Silverio Moreno, founder of Birrieria Flor Del Rio, which changed its name to Birrieria Nochistlán in July 2016 when the business moved across the street in Boyle Heights, died on June 5 at the age of 73. He had been recently diagnosed with cancer. Silverio, along with his wife Amparo Luis Bustos, served Bustos’s family’s traditional birria de chivo (goat birria) from Nochistlán, Zacatecas for more than two decades. He’ll be remembered as a pivotal figure in the rise in popularity of birria in Los Angeles, which in recent years has spread out across the United States and beyond.
Around 1997, Silverio Moreno and Amparo Luis began selling birria de chivo out of their home in East LA. Luis had worked as a cook alongside her father, Guadalupe Gutierrez; mother, Maria del Refugio Bustos; and brother, Saul Luis Bustos, at their birria stand in the Mercado Municipal Nochistlán, called Birrieria El Chivo, which is still in business. Yet it was Moreno, who learned the recipe from his wife, who eventually took over the cooking, which was his passion he continued up until his diagnosis of late stage cancer back in April.
The quiet, somewhat reclusive Moreno loved his alone time at the restaurant, where he’d begin his prep shortly after midnight, beginning to cook around 2 a.m. He would stay up all night watching Mexican politics videos on YouTube, especially anything about AMLO (current Mexican president Andrés Manuel López Obrador), or playing Scratchers, until the birria was ready around 6:30 a.m. The restaurant was his sanctuary. Silverio was one of the first cooks to establish a traditional birrieria like in Mexico, where birria, typically a weekend indulgence, is the only thing on the menu. Unlike the younger birria stars of today, Moreno avoided the spotlight and would not show up to the many events Birrieria Nochistlan would participate in as vendors, preferring instead to serve his loyal customers at the restaurant.
Born in Zacatecas in 1948, Moreno moved to Ciudad Juárez as a child living in poverty, cleaning houses in exchange for food in his teen years before joining the Mexican Army at the age of 16, where he got to see all of Mexico and try the local food. “He would tell us how he ate so many tacos de aguacate (avocado tacos) in Michoacán, given to him by families over there,” says Violeta Moreno, Silverio’s daughter, and co-owner of the restaurant. While stationed in Nochistlán, Zacatecas, Silverio met Amparo, fell in love, and decided he’d had enough of the Army. He headed to the United States, crossing the border several times to bring his wife and children to Los Angeles. “He never liked when he had to do things like burn marijuana crops in Sinaloa, and other things that he saw as hurting poor people in Mexico, so he got out,” says Rosio Moreno, Silverio’s youngest daughter, and also co-owner of Birrieria Nochistlán.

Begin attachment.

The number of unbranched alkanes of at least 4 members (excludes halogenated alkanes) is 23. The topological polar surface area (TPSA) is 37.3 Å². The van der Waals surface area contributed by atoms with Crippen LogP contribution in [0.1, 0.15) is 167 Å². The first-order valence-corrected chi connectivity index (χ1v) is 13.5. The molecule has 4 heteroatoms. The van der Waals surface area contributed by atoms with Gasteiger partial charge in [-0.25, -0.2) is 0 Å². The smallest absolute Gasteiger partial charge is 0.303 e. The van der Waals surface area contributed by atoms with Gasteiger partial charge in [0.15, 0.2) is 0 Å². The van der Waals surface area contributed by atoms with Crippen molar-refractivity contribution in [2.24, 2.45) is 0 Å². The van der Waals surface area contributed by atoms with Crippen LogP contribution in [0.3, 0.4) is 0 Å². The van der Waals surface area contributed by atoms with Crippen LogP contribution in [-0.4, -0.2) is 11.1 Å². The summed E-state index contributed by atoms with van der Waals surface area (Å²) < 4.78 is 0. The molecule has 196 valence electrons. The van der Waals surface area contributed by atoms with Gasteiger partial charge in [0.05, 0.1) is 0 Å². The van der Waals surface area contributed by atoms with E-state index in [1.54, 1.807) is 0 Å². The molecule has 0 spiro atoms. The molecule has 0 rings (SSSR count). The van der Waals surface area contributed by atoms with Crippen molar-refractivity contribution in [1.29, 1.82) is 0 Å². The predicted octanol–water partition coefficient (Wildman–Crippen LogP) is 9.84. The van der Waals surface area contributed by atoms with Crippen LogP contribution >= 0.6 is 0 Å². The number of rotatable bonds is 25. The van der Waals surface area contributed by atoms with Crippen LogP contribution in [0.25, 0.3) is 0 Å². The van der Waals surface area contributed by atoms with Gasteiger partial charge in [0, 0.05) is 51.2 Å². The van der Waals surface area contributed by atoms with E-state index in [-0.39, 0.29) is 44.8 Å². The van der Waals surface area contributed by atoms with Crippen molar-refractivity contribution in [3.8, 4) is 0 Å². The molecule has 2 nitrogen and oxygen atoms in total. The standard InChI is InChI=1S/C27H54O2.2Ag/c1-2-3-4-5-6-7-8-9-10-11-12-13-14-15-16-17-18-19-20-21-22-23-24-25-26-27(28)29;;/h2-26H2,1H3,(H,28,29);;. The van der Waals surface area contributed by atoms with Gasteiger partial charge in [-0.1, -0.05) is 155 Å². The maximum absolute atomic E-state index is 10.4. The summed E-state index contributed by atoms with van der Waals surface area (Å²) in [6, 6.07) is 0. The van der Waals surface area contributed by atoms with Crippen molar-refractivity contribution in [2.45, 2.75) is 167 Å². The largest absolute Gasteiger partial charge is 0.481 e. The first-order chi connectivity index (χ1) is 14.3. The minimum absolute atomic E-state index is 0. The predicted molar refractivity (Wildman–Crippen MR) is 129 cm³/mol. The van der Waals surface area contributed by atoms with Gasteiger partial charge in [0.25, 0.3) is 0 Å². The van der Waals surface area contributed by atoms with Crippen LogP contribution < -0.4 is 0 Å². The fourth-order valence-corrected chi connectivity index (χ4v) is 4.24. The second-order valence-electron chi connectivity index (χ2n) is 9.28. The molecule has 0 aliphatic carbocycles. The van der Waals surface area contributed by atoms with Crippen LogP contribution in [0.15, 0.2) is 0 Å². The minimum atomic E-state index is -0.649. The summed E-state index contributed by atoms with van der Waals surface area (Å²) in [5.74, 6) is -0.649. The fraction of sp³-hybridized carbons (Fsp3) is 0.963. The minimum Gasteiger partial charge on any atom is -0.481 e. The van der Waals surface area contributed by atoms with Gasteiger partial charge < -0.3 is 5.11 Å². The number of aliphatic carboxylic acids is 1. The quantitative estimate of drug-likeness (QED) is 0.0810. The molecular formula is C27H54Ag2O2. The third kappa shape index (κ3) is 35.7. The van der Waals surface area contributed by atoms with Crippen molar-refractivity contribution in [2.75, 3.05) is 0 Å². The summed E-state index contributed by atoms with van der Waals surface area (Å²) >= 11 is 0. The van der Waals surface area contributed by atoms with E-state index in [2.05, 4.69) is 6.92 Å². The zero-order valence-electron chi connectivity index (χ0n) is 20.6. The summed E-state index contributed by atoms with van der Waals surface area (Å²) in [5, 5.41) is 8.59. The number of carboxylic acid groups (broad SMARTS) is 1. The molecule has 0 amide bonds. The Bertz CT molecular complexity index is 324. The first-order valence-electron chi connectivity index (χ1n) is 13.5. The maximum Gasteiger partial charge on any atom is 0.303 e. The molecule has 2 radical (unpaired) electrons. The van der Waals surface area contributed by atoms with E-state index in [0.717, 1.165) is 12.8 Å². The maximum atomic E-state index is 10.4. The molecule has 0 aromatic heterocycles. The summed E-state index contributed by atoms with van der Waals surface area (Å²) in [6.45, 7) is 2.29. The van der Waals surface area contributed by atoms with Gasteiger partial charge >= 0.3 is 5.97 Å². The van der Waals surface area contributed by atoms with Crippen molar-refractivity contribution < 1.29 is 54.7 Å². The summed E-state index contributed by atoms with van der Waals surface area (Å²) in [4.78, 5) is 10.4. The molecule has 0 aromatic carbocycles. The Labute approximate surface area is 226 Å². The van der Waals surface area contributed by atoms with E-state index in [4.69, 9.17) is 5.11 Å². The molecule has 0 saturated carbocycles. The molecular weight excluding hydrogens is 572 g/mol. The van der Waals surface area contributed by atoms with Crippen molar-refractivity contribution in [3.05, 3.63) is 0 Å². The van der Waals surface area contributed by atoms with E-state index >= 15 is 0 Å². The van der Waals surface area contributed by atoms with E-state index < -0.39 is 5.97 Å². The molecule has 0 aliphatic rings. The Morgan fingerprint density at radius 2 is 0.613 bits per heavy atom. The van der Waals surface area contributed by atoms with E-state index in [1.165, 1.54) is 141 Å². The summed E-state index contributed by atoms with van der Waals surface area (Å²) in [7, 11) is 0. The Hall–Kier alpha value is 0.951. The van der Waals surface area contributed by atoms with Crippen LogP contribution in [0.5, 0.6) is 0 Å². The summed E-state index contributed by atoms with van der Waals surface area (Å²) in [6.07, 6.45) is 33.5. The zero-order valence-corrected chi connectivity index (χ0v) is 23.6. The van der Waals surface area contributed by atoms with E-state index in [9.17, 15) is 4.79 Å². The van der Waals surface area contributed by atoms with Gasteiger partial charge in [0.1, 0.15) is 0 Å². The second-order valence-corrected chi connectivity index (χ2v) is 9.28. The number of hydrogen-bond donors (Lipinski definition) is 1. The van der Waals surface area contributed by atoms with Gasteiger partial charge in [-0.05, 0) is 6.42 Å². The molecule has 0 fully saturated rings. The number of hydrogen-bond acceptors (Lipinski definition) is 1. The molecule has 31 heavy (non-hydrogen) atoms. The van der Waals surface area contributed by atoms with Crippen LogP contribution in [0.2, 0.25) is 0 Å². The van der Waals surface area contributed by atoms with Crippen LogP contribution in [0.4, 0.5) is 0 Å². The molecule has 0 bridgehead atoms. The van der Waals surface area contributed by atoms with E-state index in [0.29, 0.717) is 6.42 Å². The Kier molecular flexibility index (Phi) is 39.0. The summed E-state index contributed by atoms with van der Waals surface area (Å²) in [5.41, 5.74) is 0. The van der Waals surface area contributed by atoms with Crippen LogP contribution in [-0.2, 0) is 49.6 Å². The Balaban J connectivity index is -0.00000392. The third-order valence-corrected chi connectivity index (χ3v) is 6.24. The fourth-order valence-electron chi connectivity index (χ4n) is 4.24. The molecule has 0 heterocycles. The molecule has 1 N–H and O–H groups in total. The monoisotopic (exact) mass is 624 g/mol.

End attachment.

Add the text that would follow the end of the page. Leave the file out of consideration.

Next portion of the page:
In Los Angeles, the elder Moreno worked at a car wash and was a janitor for a long time at Saint John Bosco High School in Bellflower, an all-male Catholic preparatory high school. Eventually, he saved enough money to take over a Mexican restaurant in Boyle Heights, Flor del Rio, choosing to keep the name when he took over in 2002. At the time, birria was not trendy. Popular Mexican restaurants like El Parian, Birrieria Chalio (whose late owner was a relative of Amparo), and others served regional goat birria from Jalisco and Zacatecas, catering to Mexicans from those states, and also serving all-day menus of antojitos and combo plates. At Birrieria Nochistlán, Silverio Moreno resisted the temptation to expand the menu, who wanted to keep it traditional. For the first year, they only cooked their birria on weekends, like in the North Central region of Mexico.
The great birria boom of the past few years has created many opportunities for young birrieros, and entrepreneurs who are social media and brand savvy. But the loss of Silverio is profound, as one of LA’s original birria artisans, whose deeply fragrant birria crossed over into a mainstream Angeleno audience, long before the rise of these new birria de res kings. The Moreno family, more than ever, are coming together to preserve Silverio’s legacy. “Even when he was in the hospital, all he could talk about was the restaurant,” says Rosio, “Make sure you check on the meat as it’s cooking, and don’t make customers wait,” he would say. “He even told me to go home and sleep when I was visiting him, so I’d be ready for work in the morning,” says Violeta.
“He was a good father, and a good man, and was so patient with all of us,” says Rosio. ”And the most important thing for us right now is that all his hard work will carry on, which is what he wanted us to do.”